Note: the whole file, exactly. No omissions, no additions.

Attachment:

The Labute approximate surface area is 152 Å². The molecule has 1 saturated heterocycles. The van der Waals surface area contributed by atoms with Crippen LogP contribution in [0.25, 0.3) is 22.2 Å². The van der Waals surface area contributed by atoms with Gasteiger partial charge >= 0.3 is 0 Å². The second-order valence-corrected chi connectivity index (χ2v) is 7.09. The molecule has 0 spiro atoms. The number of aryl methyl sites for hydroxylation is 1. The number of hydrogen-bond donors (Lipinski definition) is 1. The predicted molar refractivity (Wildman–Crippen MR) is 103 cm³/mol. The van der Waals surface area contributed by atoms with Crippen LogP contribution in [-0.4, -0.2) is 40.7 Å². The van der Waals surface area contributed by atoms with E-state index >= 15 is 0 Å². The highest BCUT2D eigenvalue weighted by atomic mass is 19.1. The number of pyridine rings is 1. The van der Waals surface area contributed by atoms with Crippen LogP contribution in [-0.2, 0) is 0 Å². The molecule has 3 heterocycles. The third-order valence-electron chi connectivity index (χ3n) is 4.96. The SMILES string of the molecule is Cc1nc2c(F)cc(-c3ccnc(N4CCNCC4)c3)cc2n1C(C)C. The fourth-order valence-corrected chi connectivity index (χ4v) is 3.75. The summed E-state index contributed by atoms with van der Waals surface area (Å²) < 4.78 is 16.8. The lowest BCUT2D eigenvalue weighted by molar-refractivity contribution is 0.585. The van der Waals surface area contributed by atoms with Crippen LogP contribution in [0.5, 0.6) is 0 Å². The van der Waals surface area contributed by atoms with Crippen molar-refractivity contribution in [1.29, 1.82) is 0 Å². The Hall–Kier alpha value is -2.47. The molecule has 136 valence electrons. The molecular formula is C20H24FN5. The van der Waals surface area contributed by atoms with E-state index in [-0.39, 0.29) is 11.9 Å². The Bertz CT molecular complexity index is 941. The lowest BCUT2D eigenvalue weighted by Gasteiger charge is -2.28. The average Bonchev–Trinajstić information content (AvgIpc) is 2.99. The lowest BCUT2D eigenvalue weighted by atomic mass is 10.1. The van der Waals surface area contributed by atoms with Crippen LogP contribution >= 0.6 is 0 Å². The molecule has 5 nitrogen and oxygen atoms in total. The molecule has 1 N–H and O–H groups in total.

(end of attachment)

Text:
The Labute approximate surface area is 152 Å². The molecule has 1 saturated heterocycles. The van der Waals surface area contributed by atoms with Crippen LogP contribution in [0.25, 0.3) is 22.2 Å². The van der Waals surface area contributed by atoms with Gasteiger partial charge >= 0.3 is 0 Å². The second-order valence-corrected chi connectivity index (χ2v) is 7.09. The molecule has 0 spiro atoms. The number of aryl methyl sites for hydroxylation is 1. The number of hydrogen-bond donors (Lipinski definition) is 1. The predicted molar refractivity (Wildman–Crippen MR) is 103 cm³/mol. The van der Waals surface area contributed by atoms with Crippen LogP contribution in [-0.4, -0.2) is 40.7 Å². The van der Waals surface area contributed by atoms with E-state index >= 15 is 0 Å². The highest BCUT2D eigenvalue weighted by atomic mass is 19.1. The number of pyridine rings is 1. The van der Waals surface area contributed by atoms with Crippen LogP contribution in [-0.2, 0) is 0 Å². The molecule has 3 heterocycles. The third-order valence-electron chi connectivity index (χ3n) is 4.96. The SMILES string of the molecule is Cc1nc2c(F)cc(-c3ccnc(N4CCNCC4)c3)cc2n1C(C)C. The fourth-order valence-corrected chi connectivity index (χ4v) is 3.75. The summed E-state index contributed by atoms with van der Waals surface area (Å²) < 4.78 is 16.8. The lowest BCUT2D eigenvalue weighted by molar-refractivity contribution is 0.585. The van der Waals surface area contributed by atoms with Crippen LogP contribution in [0.5, 0.6) is 0 Å². The van der Waals surface area contributed by atoms with Crippen molar-refractivity contribution in [1.29, 1.82) is 0 Å². The Hall–Kier alpha value is -2.47. The molecule has 136 valence electrons. The molecular formula is C20H24FN5. The van der Waals surface area contributed by atoms with E-state index in [-0.39, 0.29) is 11.9 Å². The Bertz CT molecular complexity index is 941. The lowest BCUT2D eigenvalue weighted by Gasteiger charge is -2.28. The average Bonchev–Trinajstić information content (AvgIpc) is 2.99. The lowest BCUT2D eigenvalue weighted by atomic mass is 10.1. The van der Waals surface area contributed by atoms with Crippen LogP contribution >= 0.6 is 0 Å². The molecule has 5 nitrogen and oxygen atoms in total. The molecule has 1 N–H and O–H groups in total.